Reply · Like · 10 · March 9 at 3:07pm
  • Joe Keliiaumoana Stevens ·  Top Commenter · Pearl City, Hawaii
    What an eerily accurate prediction from Senator Bacon:

    “If we pass the joint resolution, we enter upon a revolution which shall convert this country from a peaceful country into a warlike country. If we pass the resolution, we transform this country from one engaged in its own concerns into one which shall immediately proceed to intermeddle with the concerns of all the world.

    If we pass the joint resolution, we inaugurate a revolution which shall convert this country from one designed for the advancement and the prosperity and the happiness of our citizens into one which shall seek its gratification in dominion and domination and foreign acquisition.”.
  • Ramona Hussey ·  Top Commenter · Administrator at University of Hawaii at Manoa
    Thank you Professor Chang. It shocks the conscience to think that a nation (any nation!) believes it can simply annex another by an act of its own legislature... And that is literally what happened in the case of Hawaii. Mr. Scalia is proof that intellect and status does NOT necessarily yield an informed or reasonable opinion.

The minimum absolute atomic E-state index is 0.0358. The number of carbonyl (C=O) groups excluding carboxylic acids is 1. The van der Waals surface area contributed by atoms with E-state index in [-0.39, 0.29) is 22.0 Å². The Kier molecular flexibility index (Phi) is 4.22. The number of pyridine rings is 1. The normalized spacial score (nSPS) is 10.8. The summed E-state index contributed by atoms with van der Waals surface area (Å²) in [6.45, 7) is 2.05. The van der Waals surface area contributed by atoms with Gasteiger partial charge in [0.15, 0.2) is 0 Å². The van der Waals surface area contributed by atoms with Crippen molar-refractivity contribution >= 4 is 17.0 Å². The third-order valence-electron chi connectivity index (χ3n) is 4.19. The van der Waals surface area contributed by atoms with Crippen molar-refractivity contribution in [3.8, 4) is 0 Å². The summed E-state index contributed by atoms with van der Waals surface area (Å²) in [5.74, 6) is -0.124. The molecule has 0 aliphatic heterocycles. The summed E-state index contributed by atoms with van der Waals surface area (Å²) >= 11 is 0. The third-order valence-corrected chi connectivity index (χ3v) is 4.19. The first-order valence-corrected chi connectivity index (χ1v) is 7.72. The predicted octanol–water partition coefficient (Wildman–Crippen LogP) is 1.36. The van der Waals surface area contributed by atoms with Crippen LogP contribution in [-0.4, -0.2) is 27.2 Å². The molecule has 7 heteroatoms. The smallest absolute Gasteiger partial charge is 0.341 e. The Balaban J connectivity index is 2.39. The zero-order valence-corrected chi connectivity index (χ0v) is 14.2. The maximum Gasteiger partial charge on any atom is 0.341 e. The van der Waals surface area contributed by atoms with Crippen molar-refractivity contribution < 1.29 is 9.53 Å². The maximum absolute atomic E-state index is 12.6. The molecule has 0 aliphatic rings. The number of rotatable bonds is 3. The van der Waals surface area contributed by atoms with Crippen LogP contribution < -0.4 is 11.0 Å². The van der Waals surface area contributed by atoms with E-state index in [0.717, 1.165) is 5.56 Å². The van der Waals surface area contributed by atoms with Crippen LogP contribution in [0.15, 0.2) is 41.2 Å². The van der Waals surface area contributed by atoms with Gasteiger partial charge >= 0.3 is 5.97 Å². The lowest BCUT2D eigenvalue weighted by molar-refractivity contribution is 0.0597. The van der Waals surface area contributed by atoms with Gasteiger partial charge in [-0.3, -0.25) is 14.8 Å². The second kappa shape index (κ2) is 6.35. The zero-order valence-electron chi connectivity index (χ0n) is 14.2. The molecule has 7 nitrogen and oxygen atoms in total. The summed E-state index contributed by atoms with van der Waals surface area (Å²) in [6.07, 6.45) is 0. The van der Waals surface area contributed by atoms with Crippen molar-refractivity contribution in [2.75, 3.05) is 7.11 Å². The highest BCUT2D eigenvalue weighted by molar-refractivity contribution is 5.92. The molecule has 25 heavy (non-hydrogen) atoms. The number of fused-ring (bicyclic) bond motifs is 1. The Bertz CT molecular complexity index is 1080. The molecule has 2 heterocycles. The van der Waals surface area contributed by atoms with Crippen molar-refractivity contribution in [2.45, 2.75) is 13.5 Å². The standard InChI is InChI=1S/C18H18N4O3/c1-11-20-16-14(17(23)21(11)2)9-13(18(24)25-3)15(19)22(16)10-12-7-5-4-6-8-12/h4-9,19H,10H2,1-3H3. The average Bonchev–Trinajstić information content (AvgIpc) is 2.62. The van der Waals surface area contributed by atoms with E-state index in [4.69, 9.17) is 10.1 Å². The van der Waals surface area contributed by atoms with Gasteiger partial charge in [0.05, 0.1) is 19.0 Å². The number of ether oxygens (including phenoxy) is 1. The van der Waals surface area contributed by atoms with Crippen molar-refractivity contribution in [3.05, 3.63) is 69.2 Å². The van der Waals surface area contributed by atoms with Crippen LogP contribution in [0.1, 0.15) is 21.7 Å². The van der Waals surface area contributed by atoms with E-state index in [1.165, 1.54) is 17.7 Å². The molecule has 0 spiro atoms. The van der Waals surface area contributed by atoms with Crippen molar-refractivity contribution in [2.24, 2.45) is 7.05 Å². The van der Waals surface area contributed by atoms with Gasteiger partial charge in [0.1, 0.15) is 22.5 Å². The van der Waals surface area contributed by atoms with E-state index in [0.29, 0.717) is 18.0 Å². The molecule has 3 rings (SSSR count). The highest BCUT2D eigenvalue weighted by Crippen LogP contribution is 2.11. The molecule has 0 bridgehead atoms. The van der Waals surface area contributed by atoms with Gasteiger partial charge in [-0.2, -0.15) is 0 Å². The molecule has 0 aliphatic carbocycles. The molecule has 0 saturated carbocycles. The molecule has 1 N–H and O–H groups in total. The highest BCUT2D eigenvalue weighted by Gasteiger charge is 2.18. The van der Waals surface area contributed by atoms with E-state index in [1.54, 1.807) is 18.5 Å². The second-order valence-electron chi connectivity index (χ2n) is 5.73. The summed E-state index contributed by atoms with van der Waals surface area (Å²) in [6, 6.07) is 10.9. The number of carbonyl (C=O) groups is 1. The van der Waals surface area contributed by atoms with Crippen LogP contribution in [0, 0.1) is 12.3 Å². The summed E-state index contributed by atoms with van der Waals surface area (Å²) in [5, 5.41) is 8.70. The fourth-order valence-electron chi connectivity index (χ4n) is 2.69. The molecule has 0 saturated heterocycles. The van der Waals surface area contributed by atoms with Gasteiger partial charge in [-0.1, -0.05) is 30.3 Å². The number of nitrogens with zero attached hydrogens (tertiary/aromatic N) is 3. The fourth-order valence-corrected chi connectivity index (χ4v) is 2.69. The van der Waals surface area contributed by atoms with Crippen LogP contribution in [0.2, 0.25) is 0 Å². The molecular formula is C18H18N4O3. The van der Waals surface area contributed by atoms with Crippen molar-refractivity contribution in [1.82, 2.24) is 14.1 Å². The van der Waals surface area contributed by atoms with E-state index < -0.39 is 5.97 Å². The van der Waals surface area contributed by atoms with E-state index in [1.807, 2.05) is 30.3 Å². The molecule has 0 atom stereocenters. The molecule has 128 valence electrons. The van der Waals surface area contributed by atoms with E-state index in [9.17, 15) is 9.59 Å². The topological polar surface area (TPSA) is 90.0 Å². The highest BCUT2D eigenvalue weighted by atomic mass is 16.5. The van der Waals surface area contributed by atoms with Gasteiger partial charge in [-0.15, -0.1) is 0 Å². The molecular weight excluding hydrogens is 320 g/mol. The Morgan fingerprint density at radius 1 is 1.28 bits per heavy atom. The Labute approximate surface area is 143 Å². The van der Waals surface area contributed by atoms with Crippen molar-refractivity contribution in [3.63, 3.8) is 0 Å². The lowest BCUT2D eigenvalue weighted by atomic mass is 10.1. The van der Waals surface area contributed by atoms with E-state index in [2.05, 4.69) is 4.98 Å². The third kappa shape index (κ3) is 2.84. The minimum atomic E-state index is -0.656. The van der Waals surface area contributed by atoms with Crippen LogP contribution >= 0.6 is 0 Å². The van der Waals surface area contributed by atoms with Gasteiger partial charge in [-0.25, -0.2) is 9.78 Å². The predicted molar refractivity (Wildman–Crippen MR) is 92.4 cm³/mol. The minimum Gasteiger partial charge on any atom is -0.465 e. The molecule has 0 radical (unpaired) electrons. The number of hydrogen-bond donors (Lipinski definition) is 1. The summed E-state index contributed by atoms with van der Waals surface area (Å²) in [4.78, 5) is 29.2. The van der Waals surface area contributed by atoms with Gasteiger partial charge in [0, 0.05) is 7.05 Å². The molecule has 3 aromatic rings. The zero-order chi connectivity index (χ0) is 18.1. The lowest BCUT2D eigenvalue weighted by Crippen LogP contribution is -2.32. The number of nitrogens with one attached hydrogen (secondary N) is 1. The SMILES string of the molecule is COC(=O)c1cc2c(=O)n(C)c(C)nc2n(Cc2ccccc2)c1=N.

Reply · Like · 7 · Follow Post · Edited · March 7 at 2:18pm
    • Kenneth Conklin ·  Top Commenter · University of Illinois at Urbana-Champaign
      Williamson Chang says there was no Treaty of Annexation between Hawaii and the United States. But he's mistaken. See "Treaty of Annexation between the Republic of Hawaii and the United States of America (1898). Full text of the treaty, and of the resolutions whereby the Republic of Hawaii legislature and the U.S. Congress ratified it. The politics surrounding the treaty, then and now."
      http://tinyurl.com/2748fgg

      Contrary to what Mr. Chang said, the U.S. did NOT merely pass an internal law all by itself to reach out and grab Hawaii. The Treaty was first offered by the internationally recognized Republic of Hawaii in 1897, and then accepted by the U.S. in 1898. At first it did not come to the floor of the Senate for a vote because the politicians were unsure they had enough support -- it was never brought up for a vote and defeat... See More
      Reply · Like · 6 · March 7 at 2:51pm